Today's Top 20 Stories
  1. 10 MDs to follow on Twitter

    With 335 million users, Twitter can feel overwhelming.  By Jessica Kim Cohen -
  2. 5 highest-paying healthcare jobs with $100K+ salaries

    Physicians hold the No. 1 spot on Glassdoor's list of the 25 highest paying jobs in America, with a median base salary of $195,842.  By Megan Knowles -
  3. Intel finds another major security flaw in its microchips

    Intel Corp. has identified three more possible flaws to some of its microprocessors that could enable hackers to gain access to certain data from computer memory, Reuters reports.  By Julie Spitzer -

Patients engage with health systems virtually before they ever step foot in a care setting

Learn how to get the most out of your digital marketing strategy.
  1. Apple is building a team to make custom chips for health data

    Apple wants to build its own custom processor chips that could better understand health information collected from sensors — ultimately prolonging battery life and enhancing performance of its products — according to job listings reviewed by CNBC.  By Julie Spitzer -
  2. Colorado hospital lays off 40 to improve financial health

    Southwest Memorial Hospital in Cortez, Colo., laid off 40 employees amid financial struggles partially attributed to overstaffing, according to The Journal.  By Kelly Gooch -
  3. These 11 hospitals closed in 2018: Here's why

    From reimbursement landscape challenges to dwindling patient volumes, many factors lead hospitals to close.  By Ayla Ellison -
  4. Investors cash out of HCA as stock hits record high

    Long-term shareholders cut their stakes in Nashville, Tenn.-based HCA Healthcare in the second quarter of this year, just before the for-profit hospital operator's stock climbed to a new record high, according to Bloomberg.  By Ayla Ellison -

Actionable, reliable data: A key to success in a value-based era

Learn how MaineHealth drives better patient outcomes.
  1. Police: Ohio physician was killed by his 2 sons

    Authorities believe an Ohio physician was fatally shot by his two sons last week, according to Fox 8.  By Ayla Ellison -
  2. As Ohio goes, so goes the nation in the battle against opioids

    Every 12.4 minutes, someone dies from an opioid overdose. It's a problem that doesn't discriminate. Men and women, young and old, black and white — we're all in its crosshairs. By Randy Jernejcic, MD, Vice President of Clinical Integration for University Hospitals and Physician Chair of Northeast Ohio Hospital Opioid Consortium -
  3. Allina's operating income sinks 45% in Q2

    Allina Health's revenues increased in the second quarter of 2018, but the Minneapolis-based system's operating income plummeted due to growth in expenses.  By Ayla Ellison -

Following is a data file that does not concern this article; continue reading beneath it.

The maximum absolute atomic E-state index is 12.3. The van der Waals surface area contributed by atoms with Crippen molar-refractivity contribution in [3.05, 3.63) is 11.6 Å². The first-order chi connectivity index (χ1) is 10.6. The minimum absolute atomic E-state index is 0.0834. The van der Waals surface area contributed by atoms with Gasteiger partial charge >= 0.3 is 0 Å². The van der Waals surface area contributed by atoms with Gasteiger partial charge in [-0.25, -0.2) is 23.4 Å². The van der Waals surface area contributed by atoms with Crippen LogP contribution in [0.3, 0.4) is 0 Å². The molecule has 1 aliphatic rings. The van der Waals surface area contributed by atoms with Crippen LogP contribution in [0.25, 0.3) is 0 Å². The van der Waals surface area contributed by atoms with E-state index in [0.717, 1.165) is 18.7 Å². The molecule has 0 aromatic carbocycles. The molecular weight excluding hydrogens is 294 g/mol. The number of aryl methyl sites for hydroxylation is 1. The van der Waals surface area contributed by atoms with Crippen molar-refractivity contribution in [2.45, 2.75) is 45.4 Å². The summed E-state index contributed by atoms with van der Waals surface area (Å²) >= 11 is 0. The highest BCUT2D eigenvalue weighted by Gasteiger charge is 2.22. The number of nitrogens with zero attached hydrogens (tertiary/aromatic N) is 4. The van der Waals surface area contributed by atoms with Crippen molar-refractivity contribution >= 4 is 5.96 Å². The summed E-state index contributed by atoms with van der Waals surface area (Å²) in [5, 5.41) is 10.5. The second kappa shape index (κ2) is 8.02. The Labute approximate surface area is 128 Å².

4. 10 hospitals seeking CFOs

    Below are 10 hospitals and health systems that posted job listings seeking CFOs during the past week.  By Ayla Ellison -

Poor communication contributes to 80 percent of medical errors

Learn what your organization can do to break down communication silos.
  1. What does Dr. Cynthia Hines wish she knew before taking a leadership role? How decisions are made + 2 more thoughts

    In this special Speaker Series, Becker's Healthcare caught up with Cynthia Hines, DHA, owner and principal of ExecHelp & Consulting.  By Staff -
  2. Johns Hopkins creates opioid guidelines for 20 common surgeries  

    A panel of healthcare providers and patients from Baltimore-based Johns Hopkins Medicine developed the country's first set of opioid prescription guidelines for 20 common surgeries.  By Harrison Cook -
  3. Seema Verma cites longitudinal patient records as the future of healthcare

    CMS Administrator Seema Verma hinted at one of her goals for the future of healthcare during the agency's Blue Button 2.0 Developer Conference Aug. 13  in Washington, D.C., according to FedScoop.  By Jessica Kim Cohen -
  4. IBM Watson Health refutes media reports that its product is failing: 8 things to know

    IBM said it is "setting the record straight" on its work with Watson Health after several recent media reports claimed the division's products recommend flawed advice and aren't based on real patient data.  By Julie Spitzer -
  5. Catholic Health Services to move 200 administrative, technology jobs in New York

    Catholic Health Services of Long Island, based in Rockville Centre, N.Y., said it intends to move nearly 200 jobs to Melville, N.Y., in a cost-cutting move that will also provide patients more space, reports Newsday.  By Kelly Gooch -
  6. Allegheny Health Network to break ground on 160-bed hospital: 4 things to know

    Pittsburgh-based Allegheny Health Network will start construction Aug. 15 on its 160-bed hospital in Pine Township, Pa.,  part of its $1 billion systemwide expansion, according to The Tribune Live.  By Alia Paavola -
  7. Tennova Healthcare lays off staff at 3 Tennessee hospitals

    Knoxville, Tenn.-based Tennova Healthcare laid off less than 1 percent of staff at its three Knoxville area hospitals, according to the Knoxville News Sentinel.  By Kelly Gooch -
  8. ProMedica gets multi-notch downgrade from S&P

    S&P Global Ratings downgraded Toledo, Ohio-based ProMedica Health System's long-term rating several notches to "BBB" from "A+."  By Alia Paavola -
  9. Central Maine Healthcare CEO says EHR woes contributed to high physician turnover

    Eighty of Central Maine Healthcare's 300 physicians have left the Lewistown-based organization this past fiscal year, which ended in June, one month after its three hospitals issued votes of no confidence in system CEO Jeff Brickman. But, Mr. Brickman thinks the staffing issues stem from something other than leadership: the health system's new EHR, the Portland Press Herald reports.  By Julie Spitzer -

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